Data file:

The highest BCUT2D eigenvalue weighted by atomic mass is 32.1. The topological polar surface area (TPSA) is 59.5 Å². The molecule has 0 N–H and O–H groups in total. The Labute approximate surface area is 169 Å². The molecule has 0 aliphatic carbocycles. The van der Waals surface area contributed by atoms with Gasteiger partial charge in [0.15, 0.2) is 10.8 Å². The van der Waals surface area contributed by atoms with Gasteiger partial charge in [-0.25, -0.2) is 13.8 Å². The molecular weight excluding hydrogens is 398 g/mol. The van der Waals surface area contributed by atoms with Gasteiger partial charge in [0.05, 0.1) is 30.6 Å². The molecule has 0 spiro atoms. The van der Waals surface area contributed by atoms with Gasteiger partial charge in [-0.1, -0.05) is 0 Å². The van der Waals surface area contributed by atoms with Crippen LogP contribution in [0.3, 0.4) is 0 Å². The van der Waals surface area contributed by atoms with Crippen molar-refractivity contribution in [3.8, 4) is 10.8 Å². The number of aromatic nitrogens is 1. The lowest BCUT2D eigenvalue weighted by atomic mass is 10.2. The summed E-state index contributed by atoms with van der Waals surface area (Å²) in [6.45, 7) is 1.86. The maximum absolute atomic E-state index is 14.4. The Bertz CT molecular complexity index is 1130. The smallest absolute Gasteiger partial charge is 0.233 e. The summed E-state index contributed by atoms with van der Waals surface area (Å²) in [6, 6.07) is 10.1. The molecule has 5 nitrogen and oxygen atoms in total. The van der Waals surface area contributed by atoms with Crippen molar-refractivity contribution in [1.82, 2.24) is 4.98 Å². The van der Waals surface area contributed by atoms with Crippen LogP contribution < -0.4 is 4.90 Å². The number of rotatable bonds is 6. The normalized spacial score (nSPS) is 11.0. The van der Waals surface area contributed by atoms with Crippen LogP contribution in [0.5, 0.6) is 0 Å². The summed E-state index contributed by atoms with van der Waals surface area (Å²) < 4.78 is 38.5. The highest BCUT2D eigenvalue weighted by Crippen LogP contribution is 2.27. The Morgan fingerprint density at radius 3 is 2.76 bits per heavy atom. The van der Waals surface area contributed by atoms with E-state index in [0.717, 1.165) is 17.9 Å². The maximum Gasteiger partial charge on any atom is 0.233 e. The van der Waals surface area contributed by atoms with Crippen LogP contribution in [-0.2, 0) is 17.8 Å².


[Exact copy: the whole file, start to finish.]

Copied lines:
The highest BCUT2D eigenvalue weighted by atomic mass is 32.1. The topological polar surface area (TPSA) is 59.5 Å². The molecule has 0 N–H and O–H groups in total. The Labute approximate surface area is 169 Å². The molecule has 0 aliphatic carbocycles. The van der Waals surface area contributed by atoms with Gasteiger partial charge in [0.15, 0.2) is 10.8 Å². The van der Waals surface area contributed by atoms with Gasteiger partial charge in [-0.25, -0.2) is 13.8 Å². The molecular weight excluding hydrogens is 398 g/mol. The van der Waals surface area contributed by atoms with Gasteiger partial charge in [0.05, 0.1) is 30.6 Å². The molecule has 0 spiro atoms. The van der Waals surface area contributed by atoms with Gasteiger partial charge in [-0.1, -0.05) is 0 Å². The van der Waals surface area contributed by atoms with Crippen LogP contribution in [0.3, 0.4) is 0 Å². The van der Waals surface area contributed by atoms with Crippen molar-refractivity contribution in [3.8, 4) is 10.8 Å². The number of aromatic nitrogens is 1. The lowest BCUT2D eigenvalue weighted by atomic mass is 10.2. The summed E-state index contributed by atoms with van der Waals surface area (Å²) in [6.45, 7) is 1.86. The maximum absolute atomic E-state index is 14.4. The Bertz CT molecular complexity index is 1130. The smallest absolute Gasteiger partial charge is 0.233 e. The summed E-state index contributed by atoms with van der Waals surface area (Å²) in [6, 6.07) is 10.1. The molecule has 5 nitrogen and oxygen atoms in total. The van der Waals surface area contributed by atoms with Crippen molar-refractivity contribution in [1.82, 2.24) is 4.98 Å². The van der Waals surface area contributed by atoms with Crippen LogP contribution < -0.4 is 4.90 Å². The number of rotatable bonds is 6. The normalized spacial score (nSPS) is 11.0. The van der Waals surface area contributed by atoms with Crippen LogP contribution in [0.5, 0.6) is 0 Å². The summed E-state index contributed by atoms with van der Waals surface area (Å²) < 4.78 is 38.5. The highest BCUT2D eigenvalue weighted by Crippen LogP contribution is 2.27. The Morgan fingerprint density at radius 3 is 2.76 bits per heavy atom. The van der Waals surface area contributed by atoms with E-state index in [0.717, 1.165) is 17.9 Å². The maximum Gasteiger partial charge on any atom is 0.233 e. The van der Waals surface area contributed by atoms with Crippen LogP contribution in [-0.2, 0) is 17.8 Å².